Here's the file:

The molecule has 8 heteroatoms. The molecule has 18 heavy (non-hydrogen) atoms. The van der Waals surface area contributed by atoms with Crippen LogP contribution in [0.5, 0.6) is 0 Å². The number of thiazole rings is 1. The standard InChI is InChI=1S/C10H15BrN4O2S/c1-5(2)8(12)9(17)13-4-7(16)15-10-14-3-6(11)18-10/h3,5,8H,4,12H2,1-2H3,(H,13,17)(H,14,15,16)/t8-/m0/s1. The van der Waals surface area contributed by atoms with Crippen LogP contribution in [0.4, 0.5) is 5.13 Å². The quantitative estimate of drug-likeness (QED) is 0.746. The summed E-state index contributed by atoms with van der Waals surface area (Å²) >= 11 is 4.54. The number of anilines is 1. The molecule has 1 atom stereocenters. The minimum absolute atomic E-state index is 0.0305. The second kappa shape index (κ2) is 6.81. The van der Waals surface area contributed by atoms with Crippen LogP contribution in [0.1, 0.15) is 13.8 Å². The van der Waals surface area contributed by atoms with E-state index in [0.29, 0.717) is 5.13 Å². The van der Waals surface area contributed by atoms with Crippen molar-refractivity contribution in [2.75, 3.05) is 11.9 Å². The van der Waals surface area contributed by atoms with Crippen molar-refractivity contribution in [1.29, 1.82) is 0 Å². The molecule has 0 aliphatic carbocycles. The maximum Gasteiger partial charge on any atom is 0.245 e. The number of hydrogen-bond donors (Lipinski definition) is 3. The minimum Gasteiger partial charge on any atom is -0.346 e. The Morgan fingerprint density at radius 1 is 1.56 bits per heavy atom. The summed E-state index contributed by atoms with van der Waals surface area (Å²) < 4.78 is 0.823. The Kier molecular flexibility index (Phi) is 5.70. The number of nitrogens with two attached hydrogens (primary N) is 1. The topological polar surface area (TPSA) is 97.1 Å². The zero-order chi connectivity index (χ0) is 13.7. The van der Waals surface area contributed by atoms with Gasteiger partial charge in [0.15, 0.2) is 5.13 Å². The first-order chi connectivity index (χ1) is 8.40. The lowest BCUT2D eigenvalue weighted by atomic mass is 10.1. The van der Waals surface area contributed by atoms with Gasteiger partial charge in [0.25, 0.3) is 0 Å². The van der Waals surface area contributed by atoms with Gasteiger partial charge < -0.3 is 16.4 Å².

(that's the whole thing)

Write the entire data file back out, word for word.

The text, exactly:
The molecule has 8 heteroatoms. The molecule has 18 heavy (non-hydrogen) atoms. The van der Waals surface area contributed by atoms with Crippen LogP contribution in [0.5, 0.6) is 0 Å². The number of thiazole rings is 1. The standard InChI is InChI=1S/C10H15BrN4O2S/c1-5(2)8(12)9(17)13-4-7(16)15-10-14-3-6(11)18-10/h3,5,8H,4,12H2,1-2H3,(H,13,17)(H,14,15,16)/t8-/m0/s1. The van der Waals surface area contributed by atoms with Crippen LogP contribution in [0.4, 0.5) is 5.13 Å². The quantitative estimate of drug-likeness (QED) is 0.746. The summed E-state index contributed by atoms with van der Waals surface area (Å²) >= 11 is 4.54. The number of anilines is 1. The molecule has 1 atom stereocenters. The minimum absolute atomic E-state index is 0.0305. The second kappa shape index (κ2) is 6.81. The van der Waals surface area contributed by atoms with Crippen LogP contribution in [0.1, 0.15) is 13.8 Å². The van der Waals surface area contributed by atoms with E-state index in [0.29, 0.717) is 5.13 Å². The van der Waals surface area contributed by atoms with Crippen molar-refractivity contribution in [2.75, 3.05) is 11.9 Å². The van der Waals surface area contributed by atoms with Crippen molar-refractivity contribution in [1.29, 1.82) is 0 Å². The molecule has 0 aliphatic carbocycles. The maximum Gasteiger partial charge on any atom is 0.245 e. The number of hydrogen-bond donors (Lipinski definition) is 3. The minimum Gasteiger partial charge on any atom is -0.346 e. The Morgan fingerprint density at radius 1 is 1.56 bits per heavy atom. The summed E-state index contributed by atoms with van der Waals surface area (Å²) < 4.78 is 0.823. The Kier molecular flexibility index (Phi) is 5.70. The number of nitrogens with two attached hydrogens (primary N) is 1. The topological polar surface area (TPSA) is 97.1 Å². The zero-order chi connectivity index (χ0) is 13.7. The van der Waals surface area contributed by atoms with Gasteiger partial charge in [0.15, 0.2) is 5.13 Å². The first-order chi connectivity index (χ1) is 8.40. The lowest BCUT2D eigenvalue weighted by atomic mass is 10.1. The van der Waals surface area contributed by atoms with Gasteiger partial charge in [0.25, 0.3) is 0 Å². The van der Waals surface area contributed by atoms with Gasteiger partial charge < -0.3 is 16.4 Å².